Cyber security – how to mitigate the risks against your business

Financial Advisory

21 April 2016

Financial Advisory

Facilitated and written by: Lawrence Emm – Better Business Insights Expert: Vincent Tiseo – Goldman Sachs Asset Management

Headline Finding 1:

The topic was introduced by explaining that:

  •          cyber security is relevant at both a firm and client levels – this is the focus of the discussion
  •          to establish effective cyber security you need to engage professional specialists – this is outside of today’s brief

 Attendees were also interested in understanding:

  •          how to explain to a client how secure the firm’s systems are and how safe client data are
  •          how to influence staff to take this issue seriously – especially Appointed Representatives

Headline Finding 2:
Cyber security is a real and growing issue that is not going away.  Criminals are becoming more believable, especially, from an adviser’s perspective, in relation to identity theft and fraud. 

A potential cyber-attack is like getting older, you cannot avoid it but you can take effective steps to make it better.  Even governments recognise that they cannot prevent cyber-attacks (and they have huge resources available to them), but we can all take steps as firms and as individuals to mitigate the success of a cyber-attack.

Headline Finding 3:

Is it right to assume that Windows Defender or other software is doing its job effectively?  Yes, we have to make that assumption.  In reality, the weakest links in the chain are human.  It is what people do, or don’t do, that tends to make a firm or a client vulnerable to attack, for example:

  •          weak passwords
  •          failing to log off systems
  •          sharing passwords and terminals
  •          accessing non-business or insecure websites via business technology
  •          using insecure personal technology to access business systems

Headline Finding 4:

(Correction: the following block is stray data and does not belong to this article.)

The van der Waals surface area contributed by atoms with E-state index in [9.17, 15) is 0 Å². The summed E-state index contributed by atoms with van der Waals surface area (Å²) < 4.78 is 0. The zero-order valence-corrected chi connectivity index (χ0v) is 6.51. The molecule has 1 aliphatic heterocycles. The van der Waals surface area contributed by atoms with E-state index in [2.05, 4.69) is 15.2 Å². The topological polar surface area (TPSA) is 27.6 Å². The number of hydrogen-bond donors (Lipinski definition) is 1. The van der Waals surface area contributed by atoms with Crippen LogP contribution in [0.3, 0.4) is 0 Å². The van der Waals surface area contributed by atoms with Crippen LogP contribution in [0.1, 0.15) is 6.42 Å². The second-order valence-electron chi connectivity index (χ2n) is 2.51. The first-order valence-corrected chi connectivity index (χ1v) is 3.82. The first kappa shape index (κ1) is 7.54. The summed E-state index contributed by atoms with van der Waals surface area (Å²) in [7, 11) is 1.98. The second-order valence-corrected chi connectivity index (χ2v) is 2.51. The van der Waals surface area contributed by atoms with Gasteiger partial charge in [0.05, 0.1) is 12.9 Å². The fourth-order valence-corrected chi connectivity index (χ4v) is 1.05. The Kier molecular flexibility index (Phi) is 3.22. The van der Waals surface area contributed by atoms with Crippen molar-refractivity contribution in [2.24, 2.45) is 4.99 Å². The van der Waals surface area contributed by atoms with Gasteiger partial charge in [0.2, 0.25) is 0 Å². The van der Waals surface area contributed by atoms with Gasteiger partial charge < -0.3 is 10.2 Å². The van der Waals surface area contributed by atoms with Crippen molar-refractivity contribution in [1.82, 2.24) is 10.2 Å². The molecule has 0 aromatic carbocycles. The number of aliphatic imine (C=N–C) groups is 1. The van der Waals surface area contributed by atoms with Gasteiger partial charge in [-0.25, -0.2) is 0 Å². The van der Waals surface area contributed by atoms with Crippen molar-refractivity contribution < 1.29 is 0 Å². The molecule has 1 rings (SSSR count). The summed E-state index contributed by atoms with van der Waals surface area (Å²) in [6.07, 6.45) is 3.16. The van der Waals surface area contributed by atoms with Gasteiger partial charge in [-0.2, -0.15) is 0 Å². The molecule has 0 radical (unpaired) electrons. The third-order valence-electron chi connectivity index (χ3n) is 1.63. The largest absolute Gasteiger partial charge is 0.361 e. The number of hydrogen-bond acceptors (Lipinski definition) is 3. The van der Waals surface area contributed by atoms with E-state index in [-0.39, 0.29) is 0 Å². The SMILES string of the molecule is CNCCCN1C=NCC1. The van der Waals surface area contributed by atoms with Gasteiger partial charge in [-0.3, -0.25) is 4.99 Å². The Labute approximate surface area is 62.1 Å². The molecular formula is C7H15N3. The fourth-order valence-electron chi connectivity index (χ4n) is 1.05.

Firms need to establish clear policies and protocols and ensure these are routinely and universally adopted by employees and by any third party users such as marketing consultants, representatives, external trainers. 

Importantly, once these protocols and policies are established, the two most effective steps to prevent or reduce the likelihood of a cyber-attack are education and training for employees (and third parties who support the business) and education for clients.  Although it is recommended that this is introduced gradually but that it is constantly reviewed and reinforced.

Headline Finding 5:

The session focused on a Workshop Checklist to identify the most common threats:

  •           viruses
  •          social engineering
  •          phishing
  •          identity theft

 The session then used the Workshop Checklist to look at how different forms of protection can be put in place by a firm and individuals to mitigate these threats as well as the importance of internal training and client education and management.  It was suggested that the Workshop Checklist could be used to support client education.  This was felt to be an area that the majority of delegates would implement as client education in relation to cyber security has largely been overlooked as it is a relatively new issue.

Delegates shared their experiences and highlighted weaknesses such as ‘hidden’ columns and charts can be easily unlocked and the source data exposed within excel spreadsheets making them insecure.

 Some delegates have taken out ‘cyber-insurance’.

 Some delegates intend to use the Workshop Checklist to demonstrate value within their client proposition by sharing the information with their clients.


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